The in-screen fingerprint scanner on the Galaxy S10 may look just like the OnePlus 6T, but do not be fooled. Samsung's flagship Galaxy S10 and S10 Plus are the first mobile phones to use Qualcomm's ultrasonic fingerprint technology, which uses sound waves to read the printout.
This "3D Sonic Sensor" technology refers to ultrasound in a doctor's office by bouncing off sound waves from the skin. It captures your details through water, lotion and fat, at night or in bright daylight. Qualcomm also claims it's faster and much safer than the optical fingerprint sensor you've seen on other phones before. That's because the ultrasound scanner does a 3D capture of all the ridges and valleys of your skin compared to a 2D image (basically a photo) that captures an optical reader with light, not sound waves.
The debate between ultrasound and optical fingerprint scanners comes at a time when biometric security is on the rise. On-screen fingerprint readers are a hot trend in phone design because they take up no space on the front of the phone and feel less about than a sensor integrated into the power switch or the rear housing of the phone. This design fits well with the movement towards a screen with barely visible apertures.
"Security and biometrics have rapidly integrated into mobile platforms," said Alex Katouzian, Qualcomm's Senior Vice President of Mobile Technology, in December at Qulalcomm's annual Tech Summit in Hawaii. "This is the future of fingerprint technology."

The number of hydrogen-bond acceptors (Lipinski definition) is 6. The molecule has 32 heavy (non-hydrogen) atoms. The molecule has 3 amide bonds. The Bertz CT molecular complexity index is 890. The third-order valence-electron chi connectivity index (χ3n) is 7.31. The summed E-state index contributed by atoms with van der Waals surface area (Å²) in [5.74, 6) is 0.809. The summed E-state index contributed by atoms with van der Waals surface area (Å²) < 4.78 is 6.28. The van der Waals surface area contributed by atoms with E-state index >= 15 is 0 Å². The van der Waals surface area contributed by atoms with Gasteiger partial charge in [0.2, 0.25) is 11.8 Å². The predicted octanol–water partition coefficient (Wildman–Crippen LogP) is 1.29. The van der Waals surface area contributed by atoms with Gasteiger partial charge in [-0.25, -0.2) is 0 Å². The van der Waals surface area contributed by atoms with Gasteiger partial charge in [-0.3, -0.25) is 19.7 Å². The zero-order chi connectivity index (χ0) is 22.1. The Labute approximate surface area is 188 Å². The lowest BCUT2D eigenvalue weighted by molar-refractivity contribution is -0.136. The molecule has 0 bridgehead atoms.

The ultrasound fingerprint sensor built into the screen layers replaces iris scanning as the biometric sensor of choice, especially for the Galaxy S10 and S10 Plus. (The Galaxy S10E has a conventional capacitive fingerprint reader on the on / off switch.) Since the Galaxy S7 there is aperture scanning, so Samsung's departure from it is a surprise. According to rumors, Google could fold 3D face scanning into the next version of Android
For an animated explanation of how ultrasound fingerprint scanners work, you should also watch the video in this story. What You Should Know About the Ultrasonic Fingerprint Reader on the Galaxy S10 and S10 Plus Screen:
What is an Ultrasonic Fingerprint Sensor?
The Qualcomm-developed 3D Sonic Sensor Fingerprint Sensor uses sound waves (this is the "sonic" part) to "read" your fingerprint when you unlock your phone. The trend today is to embed this fingerprint sensor under the display so you can unlock the phone by placing your finger or thumb in the center of the screen (also referred to as an in-screen fingerprint reader), but this type of sensor could do it There is also the home button of a device. CNET has seen in 2015 a prototype of this ultrasonic sensor.
In this case, the ultrasonic sensor is integrated into one of the different layers that make up your phone's display. When you place your finger on the target area, touch the glass of your phone, not the sensor. However, her skin emits a tiny electrical impulse that activates the sensor and makes him do his thing. It has been sleeping, but by touching the phone you wake up the alarm clock.
How exactly does the ultrasonic sensor work?
When your electrical signal hits the sensor, it emits sound waves that bounce back onto your skin. The surface of your skin is not flat – your fingertip is a unique pattern of ridges and valleys, making fingerprints a useful form of identification. These ultrasonic waves bounce back onto the processor, which images your fingerprint based on the sound wave's pressure reading on your skin. In particular, different voltage levels are calculated based on your ridges and valleys.